From chattel slavery — where descendants of Africa were brutally beaten, sexually abused, and socially crippled on American soil, to the Jim Crow Era, where Black people were terrorized for voting and prospering economically — trauma related to racism has taken many forms and caused much damage.
And it hasn’t stopped.
Black people are exposed to trauma more than other groups. But we struggle to access competent mental health therapists who can identify and treat the stress of navigating systemic racism in the U.S.
With nearly one-in-five, or 6.8 million, Black people reportedly living with mental illnesses — and racially-motivated violence still a social evil — New Jersey-based licensed clinical social worker Aaliyah Nurideen says finding a therapist who understands racism is important.
“Our experiences as it relates to racial trauma is one that cannot be understood through explanation alone. It is especially important that we are processing our trauma within an environment that is not counterproductive to our healing,” Nurideen says. “This is a risk if you are receiving therapy from a provider that does not understand or validate your experience by dismissing, minimizing, or doubting you, which can actually re-traumatize you.”
A 2016 study published in the Journal of Black Psychology suggests Black therapists, when working with Black clients, have a “better understanding” of their clients’ lives and “most often feel a distinct sense of solidarity.”
While receiving care from a Black therapist proves to be beneficial, they make up only three percent of the psychology workforce as of 2019. However, having a Black therapist doesn’t mean they’re automatically qualified to provide anti-racist care either, Nurideen explains.
“Finding a culturally competent therapist is not as easy as it sounds, and it is not as simple as finding a Black therapist. However, starting with directories like Therapy For Black Girls, Therapy For Black Men, Open Path, Melanin and Mental Health or referrals from people that you trust can help point you in the right direction,” she says.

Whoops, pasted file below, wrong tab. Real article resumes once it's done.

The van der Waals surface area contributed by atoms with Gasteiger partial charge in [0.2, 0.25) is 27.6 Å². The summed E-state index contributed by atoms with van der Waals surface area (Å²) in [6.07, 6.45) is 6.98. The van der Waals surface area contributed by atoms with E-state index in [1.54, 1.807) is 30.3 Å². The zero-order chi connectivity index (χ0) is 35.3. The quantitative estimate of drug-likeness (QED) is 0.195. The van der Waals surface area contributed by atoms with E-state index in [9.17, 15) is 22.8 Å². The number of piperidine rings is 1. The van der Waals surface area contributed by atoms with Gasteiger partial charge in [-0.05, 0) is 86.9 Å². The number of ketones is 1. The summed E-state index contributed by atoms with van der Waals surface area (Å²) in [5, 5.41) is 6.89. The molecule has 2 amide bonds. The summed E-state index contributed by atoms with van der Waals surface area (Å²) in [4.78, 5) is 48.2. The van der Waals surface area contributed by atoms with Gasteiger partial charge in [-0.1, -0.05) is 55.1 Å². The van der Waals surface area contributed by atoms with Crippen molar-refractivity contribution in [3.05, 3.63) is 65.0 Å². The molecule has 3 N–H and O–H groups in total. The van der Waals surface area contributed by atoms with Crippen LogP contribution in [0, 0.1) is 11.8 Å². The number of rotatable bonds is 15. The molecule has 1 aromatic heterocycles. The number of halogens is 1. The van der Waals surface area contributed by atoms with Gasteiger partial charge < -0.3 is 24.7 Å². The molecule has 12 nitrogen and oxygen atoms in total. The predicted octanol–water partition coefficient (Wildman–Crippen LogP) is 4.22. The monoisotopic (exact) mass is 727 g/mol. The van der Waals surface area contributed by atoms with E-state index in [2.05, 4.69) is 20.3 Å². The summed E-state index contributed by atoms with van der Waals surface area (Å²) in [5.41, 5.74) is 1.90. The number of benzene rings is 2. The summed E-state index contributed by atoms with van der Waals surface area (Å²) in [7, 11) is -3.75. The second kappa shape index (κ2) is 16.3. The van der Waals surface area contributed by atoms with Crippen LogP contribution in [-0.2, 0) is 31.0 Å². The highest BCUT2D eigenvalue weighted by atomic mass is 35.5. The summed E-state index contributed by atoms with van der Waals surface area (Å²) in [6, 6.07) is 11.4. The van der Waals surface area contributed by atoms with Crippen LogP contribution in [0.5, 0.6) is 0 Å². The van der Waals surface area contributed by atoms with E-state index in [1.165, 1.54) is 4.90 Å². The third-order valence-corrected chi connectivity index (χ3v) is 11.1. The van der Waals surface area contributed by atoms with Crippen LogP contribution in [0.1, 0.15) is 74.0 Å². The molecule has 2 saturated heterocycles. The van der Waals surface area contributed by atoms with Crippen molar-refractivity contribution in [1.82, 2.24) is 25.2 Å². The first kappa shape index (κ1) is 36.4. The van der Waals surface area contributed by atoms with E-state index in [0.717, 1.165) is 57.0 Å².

It’s widely recognized that racial bias has affected the quality of care Black mental health patients receive, resulting in misdiagnoses in some cases. But knowing what to look for at the start can make a big difference.
Nurideen suggests asking questions like “How do you practice anti-racism professionally?”; “How do you describe your role as an antiracist?”; and “How do you incorporate racial identity within your therapeutic practice?” when interviewing a potential therapist.
Overall, a competent therapist will provide a sense of security.
“The layers of cultural competency show up in validation, respect, introspection, and a high tolerance to sit in an emotionally heavy space as it relates to lived experiences of racism and racial trauma. It is a huge red flag if you do not feel a sense of security within your therapeutic relationship. You should feel comfortable that you can freely process the occurrences of global and individual racial traumatic experiences that are affecting your mental health,” Nurideen says.
Nurideen — whose practice as a therapist seeks to provide coping strategies to manage racial trauma, positively affirm Black girls, and address implicit racial bias in social work — says she “would love for all Black people to be cocooned in healing.”
“I am a huge advocate of finding the specific methods that work best for you — whether that is through a therapeutic relationship or building community,” Nurideen says.
“But one thing that cannot be debated is that the Black experience is unparalleled to any other — our traumas are unique, and it would behoove us to ignore how this impacts our mental health. Certain aspects of our lived experiences manifest in trauma, physical symptoms, discomfort, anxiety, depression, generational burdens, and maladaptive coping skills that therapy with the right therapist can significantly alleviate.”